5 Y. Baruch / Human Resource Management Review 16 (2006) attitudes, internal needs, identity, and lifestyle); Know how (career competencies: skills, expertise, capabilities; tacit and explicit knowledge); and Know whom (networking, relationships, how to find the right people). To these Jones and DeFillippi (1996) added the Know What (opportunities, threats, and requirements), Know Where (entering, training and advancing), and Know When (timing of choices and activities). The Protean Career is one of the most innovative approaches to capture the new notion of career systems (Hall, 1976, 1996, 2004). The protean career is a process which the person, not the organization, is managing. It consists of all the person's varied experience in education, training, work in several organizations, changes in occupational field, etc The protean person's own personal career choices and search for self-fulfillment are the unifying or integrative elements in his or her life (Hall, 1976; p. 201). The Protean Career is described by Hall and Mirvis (1996) as a new career form where the individual rather than the organization takes on the responsibility for one's own career and for transforming one's own career path. In its essence, the Protean Career is the contract within oneself, rather than between oneself and the organization. Career and life success are defined and formed by individuals. In contrast with the traditional career approach, relevant career success is more concerned with the inner feelings of self-actualization, fulfillment, and satisfaction of a person from his or her own career. It should be noted, however, that protean career and boundaryless career are distinct constructs. As I see it, protean career will flourish in boundaryless career world, whereas it was suppressed (or at least not supported) in the traditional, rigid and stable career systems. Prominent career scholars indicate that this is indeed the case (Sullivan & Arthur, in press), although others see them as a similar construct (Granrose & Baccili, 2006). As I argue in this paper, there is a need to gain a balance in theory development. The traditional career system is not dead, but is certainly not the norm any longer; the Protean career and the Intelligent career fit for a growing number of people and career environments, but do not form the new norm or the way careers are now managed. As I will indicate later, the organizations has a significant role to carry, and while it should be conducted in collaboration with individuals, the truth about managing career is somewhere between the traditional system and the almost futuristic depiction of careers. 4. Organizational versus individual focused perspective in theory development and practical considerations In this section I will examine the effective management of careers contrasting individual approaches versus organizational, and look in particular at the question of who is in charge?. The idea of pendulum in perceptions which I mentioned earlier is very much strong here. One extreme sees the organization as the entity in charge in terms of control and command. The organizations develop and follow a strategy, form policies, and apply a wide range of career practices. The other extreme suggests that the onus is with the individuals. It is clear that the trend in the last decades is towards more individualistic career management at least in the developed economies, albeit not yet permeating to Japan (see Taniguchi, in press). Nevertheless, even in this individualistic environment, the organization hold a major and significant role in career management, and a number of career practices are available for HR managers to deal with it. A more appropriate and balanced perspective would focus on the relationship between the individual and the organization in managing careers. Herriot and Pemberton's (1996) model focuses on matching individual and organizational needs and contributions for career management. People choose organizations that match how they see their own career needs fulfilled, according to Wanous' (1992) matching model, where people build their career relating to their values (Sullivan, Carden, & Martin, 1998). Organizations look for the human capital that will provide them with competitive advantage. Baruch's (2004a, p. 101) Career Active System Triad (CAST) model is set at three levels of analysis (see Fig. 1): Values, Approaches, and Behaviors. The basic underlying level of values the principles, morals, culture forms the roots from which the other levels emerge. The second level approaches and assumptions translates those values into the third level, that of action: behavior and practice. The values convey the aspiration (for individuals) and strategy (for organizations) into the attitudes (for individuals) and policies (for organizations). The final outcome is action, behavior for people, and managerial practices for organizations. This is an active system, always in a perpetual motion, since it needs to respond to both external pressures from the environment, and internal requirements of the organization and its people.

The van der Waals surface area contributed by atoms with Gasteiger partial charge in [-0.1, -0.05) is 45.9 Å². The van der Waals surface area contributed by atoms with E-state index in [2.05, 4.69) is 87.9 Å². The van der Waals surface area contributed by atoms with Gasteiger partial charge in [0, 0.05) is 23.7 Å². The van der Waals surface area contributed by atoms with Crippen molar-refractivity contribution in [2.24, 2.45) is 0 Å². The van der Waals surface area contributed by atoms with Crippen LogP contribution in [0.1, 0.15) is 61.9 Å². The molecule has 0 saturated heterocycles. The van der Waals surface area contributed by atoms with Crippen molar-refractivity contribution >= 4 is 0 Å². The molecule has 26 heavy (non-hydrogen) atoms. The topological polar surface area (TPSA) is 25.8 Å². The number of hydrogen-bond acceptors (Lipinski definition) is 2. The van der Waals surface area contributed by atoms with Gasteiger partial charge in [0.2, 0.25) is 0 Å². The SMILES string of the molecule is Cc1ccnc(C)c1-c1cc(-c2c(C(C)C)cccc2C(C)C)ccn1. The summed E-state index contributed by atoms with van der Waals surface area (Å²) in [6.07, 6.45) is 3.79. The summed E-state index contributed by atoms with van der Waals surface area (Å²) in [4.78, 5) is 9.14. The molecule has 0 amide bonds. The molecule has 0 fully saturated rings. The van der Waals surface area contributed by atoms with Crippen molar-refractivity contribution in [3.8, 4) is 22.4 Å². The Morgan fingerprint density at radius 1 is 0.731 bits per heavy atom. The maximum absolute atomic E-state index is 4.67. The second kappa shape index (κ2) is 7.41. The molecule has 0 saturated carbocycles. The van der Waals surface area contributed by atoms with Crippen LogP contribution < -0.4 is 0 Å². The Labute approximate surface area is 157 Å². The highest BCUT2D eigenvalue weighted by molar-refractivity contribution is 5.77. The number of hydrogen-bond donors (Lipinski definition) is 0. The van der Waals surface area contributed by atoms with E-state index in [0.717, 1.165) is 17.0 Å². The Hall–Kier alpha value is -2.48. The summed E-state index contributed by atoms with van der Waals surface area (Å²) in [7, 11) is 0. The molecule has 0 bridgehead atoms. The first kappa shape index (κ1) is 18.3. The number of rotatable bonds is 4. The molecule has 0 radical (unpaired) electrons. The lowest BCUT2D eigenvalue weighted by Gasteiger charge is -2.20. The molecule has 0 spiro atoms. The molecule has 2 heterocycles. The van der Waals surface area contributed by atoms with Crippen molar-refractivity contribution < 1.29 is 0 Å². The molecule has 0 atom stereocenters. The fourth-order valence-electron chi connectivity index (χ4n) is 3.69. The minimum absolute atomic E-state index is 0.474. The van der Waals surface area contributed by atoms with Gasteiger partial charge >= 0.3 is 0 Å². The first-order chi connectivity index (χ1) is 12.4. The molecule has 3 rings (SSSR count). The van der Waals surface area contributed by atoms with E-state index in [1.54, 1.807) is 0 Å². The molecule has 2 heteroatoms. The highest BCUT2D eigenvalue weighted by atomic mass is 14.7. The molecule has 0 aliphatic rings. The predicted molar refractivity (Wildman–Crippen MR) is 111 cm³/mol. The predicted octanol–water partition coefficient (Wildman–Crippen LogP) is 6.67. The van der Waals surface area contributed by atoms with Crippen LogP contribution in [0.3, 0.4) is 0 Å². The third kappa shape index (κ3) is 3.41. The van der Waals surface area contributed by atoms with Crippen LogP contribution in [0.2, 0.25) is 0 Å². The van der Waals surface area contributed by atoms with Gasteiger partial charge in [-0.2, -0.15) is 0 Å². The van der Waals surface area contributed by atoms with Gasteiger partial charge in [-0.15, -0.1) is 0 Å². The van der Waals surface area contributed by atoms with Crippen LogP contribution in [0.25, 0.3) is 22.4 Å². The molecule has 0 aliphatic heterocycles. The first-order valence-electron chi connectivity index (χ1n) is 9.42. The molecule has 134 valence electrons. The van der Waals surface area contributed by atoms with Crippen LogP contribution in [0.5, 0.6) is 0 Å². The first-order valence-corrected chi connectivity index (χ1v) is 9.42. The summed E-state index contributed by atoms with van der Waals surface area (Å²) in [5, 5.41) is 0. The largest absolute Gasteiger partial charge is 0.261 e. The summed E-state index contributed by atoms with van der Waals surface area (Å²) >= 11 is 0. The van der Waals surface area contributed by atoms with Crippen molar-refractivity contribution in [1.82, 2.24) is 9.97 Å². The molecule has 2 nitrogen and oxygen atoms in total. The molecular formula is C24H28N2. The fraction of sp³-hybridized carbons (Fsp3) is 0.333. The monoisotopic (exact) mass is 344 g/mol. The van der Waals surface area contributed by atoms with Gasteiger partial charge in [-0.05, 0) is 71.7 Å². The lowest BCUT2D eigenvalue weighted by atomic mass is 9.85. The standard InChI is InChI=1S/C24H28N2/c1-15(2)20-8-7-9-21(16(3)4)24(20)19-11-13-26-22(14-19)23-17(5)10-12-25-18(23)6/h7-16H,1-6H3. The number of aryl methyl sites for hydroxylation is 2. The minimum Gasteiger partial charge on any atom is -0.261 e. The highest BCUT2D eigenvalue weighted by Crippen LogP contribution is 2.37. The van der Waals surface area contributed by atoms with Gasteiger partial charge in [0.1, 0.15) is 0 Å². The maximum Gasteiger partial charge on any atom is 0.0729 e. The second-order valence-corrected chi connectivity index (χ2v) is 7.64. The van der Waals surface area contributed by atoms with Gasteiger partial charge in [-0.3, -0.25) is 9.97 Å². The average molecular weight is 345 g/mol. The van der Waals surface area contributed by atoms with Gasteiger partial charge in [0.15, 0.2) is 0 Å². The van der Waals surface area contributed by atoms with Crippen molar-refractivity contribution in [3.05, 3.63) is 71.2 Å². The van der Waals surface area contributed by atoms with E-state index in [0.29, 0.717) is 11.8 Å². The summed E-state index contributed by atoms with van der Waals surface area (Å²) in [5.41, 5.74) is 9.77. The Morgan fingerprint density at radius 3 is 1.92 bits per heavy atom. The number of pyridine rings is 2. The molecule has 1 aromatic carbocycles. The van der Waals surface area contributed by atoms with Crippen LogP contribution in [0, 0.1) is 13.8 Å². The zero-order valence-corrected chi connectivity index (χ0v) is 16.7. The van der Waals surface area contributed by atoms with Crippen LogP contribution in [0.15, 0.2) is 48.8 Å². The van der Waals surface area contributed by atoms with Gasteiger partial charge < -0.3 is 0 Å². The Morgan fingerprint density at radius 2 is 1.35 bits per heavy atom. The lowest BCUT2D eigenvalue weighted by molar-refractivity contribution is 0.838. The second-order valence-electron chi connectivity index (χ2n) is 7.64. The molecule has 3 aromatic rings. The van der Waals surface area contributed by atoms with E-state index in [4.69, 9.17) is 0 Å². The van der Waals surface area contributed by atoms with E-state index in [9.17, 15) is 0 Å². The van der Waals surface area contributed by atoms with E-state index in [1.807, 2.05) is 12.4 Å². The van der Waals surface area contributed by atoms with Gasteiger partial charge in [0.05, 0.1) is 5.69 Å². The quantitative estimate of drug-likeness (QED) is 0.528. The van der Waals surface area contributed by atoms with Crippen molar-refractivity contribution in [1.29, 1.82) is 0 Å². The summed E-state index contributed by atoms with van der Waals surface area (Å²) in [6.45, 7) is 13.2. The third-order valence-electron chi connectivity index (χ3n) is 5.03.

6 130 Y. Baruch / Human Resource Management Review 16 (2006) Level Individual Organization Values Aspirations Philosophy (strategy) Approaches Attitudes Policies Behaviors Actions Practices Fig. 1. The CAST model. The CAST model may be served as the framework for the discussion and for providing the balanced viewpoint. At the organizational level, the values of the organization may indicate whether the firm takes a traditional or contemporary approach to careers. For example, when the organization holds a traditional career developmental mentality, they may apply certain practices (e.g. traditional career paths and traditional career development activities) while if holding contemporary career developmental mentality, the organization would aim to gain employability for employees, introduce outsourcing, secondments, etc. (Fig. 2). The importance and prominence of organizational career planning and management (CPM) as part of HRM has been widely recognized (Hall, 1986; Schein, 1978; Van Maanen & Schein, 1977). Alongside the emergence of many start-up businesses and small new ventures there is a multitude of mergers and acquisitions, creating very large organizations. These large organizations as well as smaller ones have a responsibility to plan and manage their human resource assets. Table 1 presents such a portfolio of career practices that may be utilized in organizations for CPM, based on my earlier studies (see Baruch, 2004a). Developing a comprehensive system for career management may follow Baruch and Peiperl's (2000) findings that CPM practices tend to appear in clusters, where groups of practices are interrelated, according to their application in organizations. The balance I refer to in this section means that the change in career systems does not mean that organizations need to abandon their role in managing careers. Instead, the organization has a new significant role being supportive, enabler, developer of its human assets. Organizations need to move away from the traditional command and control approach, and become supportive and developmental. The organization is the enabler of successful career, not the commander who moves the chess pieces across the board. Organizations can arrange their system to fit the changing needs of the employees and the environment, by strategically aiming to gain both internal and external integration of their career practices (Baruch, 1999). Internal integration relates to the level of harmony between the various CPM, when the specific practices relate to each other (Baruch, 1999). For example, effective career management will utilize the output of the performance appraisal system and associated it with other practices. Inputs from one practice (mentoring, for example) should influence the use of other practices (e.g. workshops, secondments). External integration is concerned with the way Fig. 2. From traditional to post-corporate.